In 2017, however, the Group of 20 (G20) major economies sought a report from the OECD on how little progress had been made on the challenge of collecting tax from the digital economy. This was less about tax avoidance (the main focus of the BEPS program) and more about how to allocate taxing rights in a world where physical presence – the traditional cornerstone of the permanent establishment – had become less relevant.

Initially, this concern was focused narrowly on the GAFAs – Google, Apple, Facebook and Amazon – the large transnational technology companies that were easy to identify and made good political targets for local politicians.

But as Bradbury puts it: “It is almost impossible to separate the digital economy or ‘tech firms’ from the rest of the economy because all firms to some extent are becoming more and more digitalised.

“So this has really expanded from being a debate about a handful of tech companies to being about the impact of digitalisation on fundamental tax principles, such as how we carve up taxing rights amongst the countries across the global economy more broadly.”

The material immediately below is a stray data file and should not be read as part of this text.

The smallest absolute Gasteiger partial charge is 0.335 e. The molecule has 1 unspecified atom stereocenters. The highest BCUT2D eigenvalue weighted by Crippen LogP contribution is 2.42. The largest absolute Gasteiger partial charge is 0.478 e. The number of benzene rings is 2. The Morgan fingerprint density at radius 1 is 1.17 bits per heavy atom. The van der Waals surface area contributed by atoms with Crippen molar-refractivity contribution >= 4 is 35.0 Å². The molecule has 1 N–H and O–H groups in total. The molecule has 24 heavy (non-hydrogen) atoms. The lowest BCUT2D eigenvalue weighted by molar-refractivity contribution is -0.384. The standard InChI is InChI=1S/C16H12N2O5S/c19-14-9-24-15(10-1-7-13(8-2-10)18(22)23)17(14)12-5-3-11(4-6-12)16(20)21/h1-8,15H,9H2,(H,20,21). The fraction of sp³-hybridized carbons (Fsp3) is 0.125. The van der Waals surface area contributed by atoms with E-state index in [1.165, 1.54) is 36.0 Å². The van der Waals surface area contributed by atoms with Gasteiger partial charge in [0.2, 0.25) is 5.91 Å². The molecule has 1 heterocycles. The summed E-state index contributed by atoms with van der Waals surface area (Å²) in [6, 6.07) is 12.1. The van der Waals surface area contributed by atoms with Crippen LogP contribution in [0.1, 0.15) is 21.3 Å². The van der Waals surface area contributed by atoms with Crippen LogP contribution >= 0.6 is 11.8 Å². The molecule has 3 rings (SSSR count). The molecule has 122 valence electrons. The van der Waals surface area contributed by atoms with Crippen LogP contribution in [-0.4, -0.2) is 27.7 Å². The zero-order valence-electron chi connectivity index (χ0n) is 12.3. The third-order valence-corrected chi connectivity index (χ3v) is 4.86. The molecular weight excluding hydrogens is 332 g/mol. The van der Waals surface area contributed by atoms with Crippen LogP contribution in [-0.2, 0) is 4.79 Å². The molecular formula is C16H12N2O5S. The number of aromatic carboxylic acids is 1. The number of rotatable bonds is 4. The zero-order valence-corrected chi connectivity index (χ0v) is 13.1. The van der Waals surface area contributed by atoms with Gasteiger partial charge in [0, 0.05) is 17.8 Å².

“This has really expanded from being a debate about a handful of tech companies to being about the impact of digitalisation on fundamental tax principles.”
David Bradbury, OECD head of tax policy and statistics

Now 133 tax jurisdictions are working via the tax team at the OECD to deliver a consensus reform package to the G20 ministers next year. Those reforms will be built on two pillars. The first is some form of reallocation of taxing rights to deal with the seamless digital business world, and the second is an extension of the BEPS program to come up with a minimum corporate tax.

Reports from recent G20 and G7 meetings suggest there is some agreement on the minimum tax idea, but growing tensions over how to carve up the digital business tax base. Bradbury says that while it would be technically possible to reach an agreement on one of the pillars alone, that is unlikely given that many countries see the two pillars as being interdependent.